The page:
The world today is becoming ever more globalized thanks to the power of technology improving the scalability of international businesses. Today, for the first time in history, there are several “non-state mandated” global monopolies controlling key sectors. The market values of the five largest companies in the world are more than the GDP of most countries.
However, running a successful global company is far more complex than having the right technology and huge amounts of capital. The success of companies globally generally depends on how well they can understand specific regions. Being the regional leader of a global company is a very complex role. Regional heads need to keep in mind local culture, social norms, and other factors like demographics and infrastructure, all while maintaining and keeping up with the ethos of the brand.
For example, Ronaldo Mouchawar, VP for Amazon in MENA, created the White Friday sale, knowing that Amazon’s traditional Black Friday would not sit well within Arab culture. Under the regional head, Mwaffak Kanjee, McDonald’s in the Middle East serves a McArabia wrap. And Luay Al Shurafa, President and Managing Director for General Motors in the Middle East and Africa, played a role in developing Middle East versions of the Chevrolet Tahoe, GMC Yukon, and Cadillac Escalade.
Global companies play a big role in nation-building in the Middle East. Many regional leaders of multinational companies have partnered with governments to bring cutting edge technologies to the region. Several companies have partnered with government bodies to build innovation centers and incubators to encourage entrepreneurship. Many of the CEOs are advisors to governments or members of industry organizations in their personal capacities. Global multinationals are also among the region’s best corporate citizens and are responsible for driving awareness campaigns, whether that’s to save the environment (Schneider), to promote diversity (3M), to enable financial inclusion (Mastercard), or support healthcare (Johnson and Johnson). Often, they raise awareness on new issues in the Middle East as part of global campaigns.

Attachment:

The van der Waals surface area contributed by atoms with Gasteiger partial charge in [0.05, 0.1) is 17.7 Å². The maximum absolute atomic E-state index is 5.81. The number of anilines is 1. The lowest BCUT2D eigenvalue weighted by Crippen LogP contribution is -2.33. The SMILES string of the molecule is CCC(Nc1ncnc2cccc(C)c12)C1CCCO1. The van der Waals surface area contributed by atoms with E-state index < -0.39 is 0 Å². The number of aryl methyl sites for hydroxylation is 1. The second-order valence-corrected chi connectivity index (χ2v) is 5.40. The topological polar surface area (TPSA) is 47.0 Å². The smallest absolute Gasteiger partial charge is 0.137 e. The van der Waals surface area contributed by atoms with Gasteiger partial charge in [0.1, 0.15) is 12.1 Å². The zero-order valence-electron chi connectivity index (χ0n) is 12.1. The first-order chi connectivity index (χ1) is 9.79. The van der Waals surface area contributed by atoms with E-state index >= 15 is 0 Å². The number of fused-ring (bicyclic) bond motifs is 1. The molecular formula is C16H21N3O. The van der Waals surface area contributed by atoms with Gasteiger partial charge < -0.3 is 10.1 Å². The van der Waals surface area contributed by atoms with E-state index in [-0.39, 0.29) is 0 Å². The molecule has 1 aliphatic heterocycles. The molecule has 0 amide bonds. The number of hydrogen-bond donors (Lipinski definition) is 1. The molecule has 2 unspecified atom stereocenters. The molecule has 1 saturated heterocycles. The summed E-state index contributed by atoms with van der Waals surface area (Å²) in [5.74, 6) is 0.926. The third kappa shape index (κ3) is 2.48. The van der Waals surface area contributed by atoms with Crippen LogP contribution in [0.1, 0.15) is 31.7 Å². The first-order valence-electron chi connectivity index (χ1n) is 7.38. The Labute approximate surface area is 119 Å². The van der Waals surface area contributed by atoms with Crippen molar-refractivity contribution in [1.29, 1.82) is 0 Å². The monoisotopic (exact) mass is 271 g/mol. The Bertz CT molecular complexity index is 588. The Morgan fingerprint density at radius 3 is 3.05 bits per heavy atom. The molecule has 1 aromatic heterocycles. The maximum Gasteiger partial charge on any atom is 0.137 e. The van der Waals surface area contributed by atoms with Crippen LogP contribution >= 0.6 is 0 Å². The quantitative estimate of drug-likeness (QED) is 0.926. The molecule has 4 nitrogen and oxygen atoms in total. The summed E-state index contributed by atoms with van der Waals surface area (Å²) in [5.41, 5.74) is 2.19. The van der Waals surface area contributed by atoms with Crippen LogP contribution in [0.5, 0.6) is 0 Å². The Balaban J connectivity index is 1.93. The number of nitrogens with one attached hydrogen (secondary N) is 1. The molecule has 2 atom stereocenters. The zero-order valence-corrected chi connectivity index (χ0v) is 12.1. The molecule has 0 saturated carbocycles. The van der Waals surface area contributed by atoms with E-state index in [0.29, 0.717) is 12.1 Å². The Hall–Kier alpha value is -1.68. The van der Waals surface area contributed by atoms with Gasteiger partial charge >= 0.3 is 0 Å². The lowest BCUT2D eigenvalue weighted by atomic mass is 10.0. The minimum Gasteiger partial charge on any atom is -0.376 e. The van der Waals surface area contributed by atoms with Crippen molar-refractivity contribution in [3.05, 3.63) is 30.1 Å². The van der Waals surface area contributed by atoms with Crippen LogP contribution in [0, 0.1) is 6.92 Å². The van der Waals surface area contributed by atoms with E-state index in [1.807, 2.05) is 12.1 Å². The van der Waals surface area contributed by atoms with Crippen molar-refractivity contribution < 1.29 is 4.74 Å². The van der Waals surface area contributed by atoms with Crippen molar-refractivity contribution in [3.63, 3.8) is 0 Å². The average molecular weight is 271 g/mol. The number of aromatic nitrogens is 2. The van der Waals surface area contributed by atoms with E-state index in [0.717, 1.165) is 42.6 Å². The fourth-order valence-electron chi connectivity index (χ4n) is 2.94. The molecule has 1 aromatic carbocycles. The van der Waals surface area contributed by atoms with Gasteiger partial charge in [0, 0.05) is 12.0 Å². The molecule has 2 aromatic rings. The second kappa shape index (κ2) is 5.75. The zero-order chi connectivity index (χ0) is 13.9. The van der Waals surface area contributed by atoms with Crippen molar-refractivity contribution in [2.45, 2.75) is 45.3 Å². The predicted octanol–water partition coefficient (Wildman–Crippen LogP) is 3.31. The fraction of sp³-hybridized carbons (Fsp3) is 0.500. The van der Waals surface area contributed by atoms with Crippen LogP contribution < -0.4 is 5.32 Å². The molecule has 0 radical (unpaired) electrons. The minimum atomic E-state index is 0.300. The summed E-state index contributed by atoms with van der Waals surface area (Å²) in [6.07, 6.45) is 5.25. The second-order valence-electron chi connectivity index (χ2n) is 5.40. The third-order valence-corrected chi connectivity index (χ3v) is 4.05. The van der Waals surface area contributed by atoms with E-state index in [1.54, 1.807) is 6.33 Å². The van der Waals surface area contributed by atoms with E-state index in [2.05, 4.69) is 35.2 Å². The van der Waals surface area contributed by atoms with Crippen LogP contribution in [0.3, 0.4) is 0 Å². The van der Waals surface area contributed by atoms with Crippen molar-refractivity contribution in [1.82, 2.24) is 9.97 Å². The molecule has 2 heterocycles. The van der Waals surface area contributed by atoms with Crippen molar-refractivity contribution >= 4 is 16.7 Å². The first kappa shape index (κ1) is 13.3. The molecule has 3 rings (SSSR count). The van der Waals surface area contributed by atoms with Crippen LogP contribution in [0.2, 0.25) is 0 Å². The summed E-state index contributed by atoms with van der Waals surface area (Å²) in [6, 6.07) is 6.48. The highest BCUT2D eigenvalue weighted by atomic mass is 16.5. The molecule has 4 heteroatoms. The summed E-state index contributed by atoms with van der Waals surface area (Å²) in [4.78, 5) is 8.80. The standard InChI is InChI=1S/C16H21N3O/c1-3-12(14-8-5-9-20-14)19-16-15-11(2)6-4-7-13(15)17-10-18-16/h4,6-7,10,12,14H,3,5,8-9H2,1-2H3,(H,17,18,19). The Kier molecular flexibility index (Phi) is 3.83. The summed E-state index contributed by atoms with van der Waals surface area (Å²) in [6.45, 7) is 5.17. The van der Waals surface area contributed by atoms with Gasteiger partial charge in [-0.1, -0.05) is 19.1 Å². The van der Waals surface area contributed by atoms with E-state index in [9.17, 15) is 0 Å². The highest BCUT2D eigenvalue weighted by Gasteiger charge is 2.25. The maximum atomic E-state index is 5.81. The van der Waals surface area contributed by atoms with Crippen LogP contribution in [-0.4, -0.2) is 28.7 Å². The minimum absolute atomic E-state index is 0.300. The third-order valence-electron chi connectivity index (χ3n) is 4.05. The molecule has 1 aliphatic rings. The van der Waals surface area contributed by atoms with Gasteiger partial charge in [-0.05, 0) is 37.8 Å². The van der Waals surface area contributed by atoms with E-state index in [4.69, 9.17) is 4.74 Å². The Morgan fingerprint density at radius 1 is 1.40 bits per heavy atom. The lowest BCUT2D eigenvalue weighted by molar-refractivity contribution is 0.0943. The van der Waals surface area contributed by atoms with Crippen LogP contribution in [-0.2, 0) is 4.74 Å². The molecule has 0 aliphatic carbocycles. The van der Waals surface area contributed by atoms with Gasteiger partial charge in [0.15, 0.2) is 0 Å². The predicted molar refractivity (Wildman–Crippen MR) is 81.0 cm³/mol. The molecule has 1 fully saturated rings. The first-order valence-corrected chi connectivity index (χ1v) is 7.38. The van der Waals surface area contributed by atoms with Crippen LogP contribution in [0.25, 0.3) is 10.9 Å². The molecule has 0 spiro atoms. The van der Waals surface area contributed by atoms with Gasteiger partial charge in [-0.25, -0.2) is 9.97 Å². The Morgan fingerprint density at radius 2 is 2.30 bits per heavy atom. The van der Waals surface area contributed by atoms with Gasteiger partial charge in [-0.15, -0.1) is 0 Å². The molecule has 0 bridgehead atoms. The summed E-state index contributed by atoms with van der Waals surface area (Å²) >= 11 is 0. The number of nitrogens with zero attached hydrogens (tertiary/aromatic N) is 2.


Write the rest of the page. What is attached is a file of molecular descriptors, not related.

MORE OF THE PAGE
This is the eighth consecutive year that we have ranked the regional heads of global companies, keeping in mind their achievements, the role that they play within our economies and societies, and the inspiration they provide to their employees and consumers.
This year there are three women on the list—more than there have ever been in previous lists. In the 2019 Global Meets Local ranking, Melda Yasar Cebe, Managing Director for the Middle East and Africa at Kraft Heinz, made her first appearance and was the only woman on the list. This year she is joined by Reem Asaad, Vice President for the Middle East and Africa at Cisco, and Marzena Kulis, Managing Director for the Middle East at Johnson & Johnson Medical Devices. Hopefully, the number of female leaders in these roles will keep rising as more international companies choose women to head their Middle Eastern operations.